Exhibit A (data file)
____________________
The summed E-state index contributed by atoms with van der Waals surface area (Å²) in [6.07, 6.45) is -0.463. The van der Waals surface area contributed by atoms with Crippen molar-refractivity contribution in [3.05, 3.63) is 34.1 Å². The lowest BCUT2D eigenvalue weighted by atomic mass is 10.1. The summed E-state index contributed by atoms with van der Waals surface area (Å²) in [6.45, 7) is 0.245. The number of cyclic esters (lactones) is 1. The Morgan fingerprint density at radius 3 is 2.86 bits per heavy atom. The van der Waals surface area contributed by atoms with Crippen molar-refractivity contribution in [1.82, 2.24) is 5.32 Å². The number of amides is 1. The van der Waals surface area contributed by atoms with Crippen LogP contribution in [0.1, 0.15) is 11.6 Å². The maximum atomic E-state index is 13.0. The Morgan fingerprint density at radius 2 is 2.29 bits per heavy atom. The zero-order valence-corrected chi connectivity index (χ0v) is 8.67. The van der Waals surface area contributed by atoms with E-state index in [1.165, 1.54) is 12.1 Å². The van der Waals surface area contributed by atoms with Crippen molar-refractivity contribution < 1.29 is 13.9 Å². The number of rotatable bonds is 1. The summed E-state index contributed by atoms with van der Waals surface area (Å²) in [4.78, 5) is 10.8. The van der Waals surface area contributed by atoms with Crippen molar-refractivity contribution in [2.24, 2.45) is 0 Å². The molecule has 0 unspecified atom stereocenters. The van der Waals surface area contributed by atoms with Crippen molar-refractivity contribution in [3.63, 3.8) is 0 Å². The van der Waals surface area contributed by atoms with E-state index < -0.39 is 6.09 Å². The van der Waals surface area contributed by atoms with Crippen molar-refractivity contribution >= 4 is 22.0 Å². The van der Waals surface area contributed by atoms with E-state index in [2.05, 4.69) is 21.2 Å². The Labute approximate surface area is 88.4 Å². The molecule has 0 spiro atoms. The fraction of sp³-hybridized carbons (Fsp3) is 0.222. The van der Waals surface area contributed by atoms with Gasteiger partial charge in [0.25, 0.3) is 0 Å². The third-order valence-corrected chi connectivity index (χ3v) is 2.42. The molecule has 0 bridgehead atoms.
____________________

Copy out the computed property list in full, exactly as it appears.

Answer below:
The summed E-state index contributed by atoms with van der Waals surface area (Å²) in [6.07, 6.45) is -0.463. The van der Waals surface area contributed by atoms with Crippen molar-refractivity contribution in [3.05, 3.63) is 34.1 Å². The lowest BCUT2D eigenvalue weighted by atomic mass is 10.1. The summed E-state index contributed by atoms with van der Waals surface area (Å²) in [6.45, 7) is 0.245. The number of cyclic esters (lactones) is 1. The Morgan fingerprint density at radius 3 is 2.86 bits per heavy atom. The van der Waals surface area contributed by atoms with Crippen molar-refractivity contribution in [1.82, 2.24) is 5.32 Å². The number of amides is 1. The van der Waals surface area contributed by atoms with Crippen LogP contribution in [0.1, 0.15) is 11.6 Å². The maximum atomic E-state index is 13.0. The Morgan fingerprint density at radius 2 is 2.29 bits per heavy atom. The zero-order valence-corrected chi connectivity index (χ0v) is 8.67. The van der Waals surface area contributed by atoms with E-state index in [1.165, 1.54) is 12.1 Å². The van der Waals surface area contributed by atoms with Crippen molar-refractivity contribution < 1.29 is 13.9 Å². The number of rotatable bonds is 1. The summed E-state index contributed by atoms with van der Waals surface area (Å²) in [4.78, 5) is 10.8. The van der Waals surface area contributed by atoms with Crippen molar-refractivity contribution in [2.24, 2.45) is 0 Å². The molecule has 0 unspecified atom stereocenters. The van der Waals surface area contributed by atoms with Crippen molar-refractivity contribution in [3.63, 3.8) is 0 Å². The van der Waals surface area contributed by atoms with E-state index < -0.39 is 6.09 Å². The van der Waals surface area contributed by atoms with Crippen molar-refractivity contribution >= 4 is 22.0 Å². The van der Waals surface area contributed by atoms with E-state index in [2.05, 4.69) is 21.2 Å². The Labute approximate surface area is 88.4 Å². The molecule has 0 spiro atoms. The fraction of sp³-hybridized carbons (Fsp3) is 0.222. The van der Waals surface area contributed by atoms with Gasteiger partial charge in [0.25, 0.3) is 0 Å². The third-order valence-corrected chi connectivity index (χ3v) is 2.42. The molecule has 0 bridgehead atoms.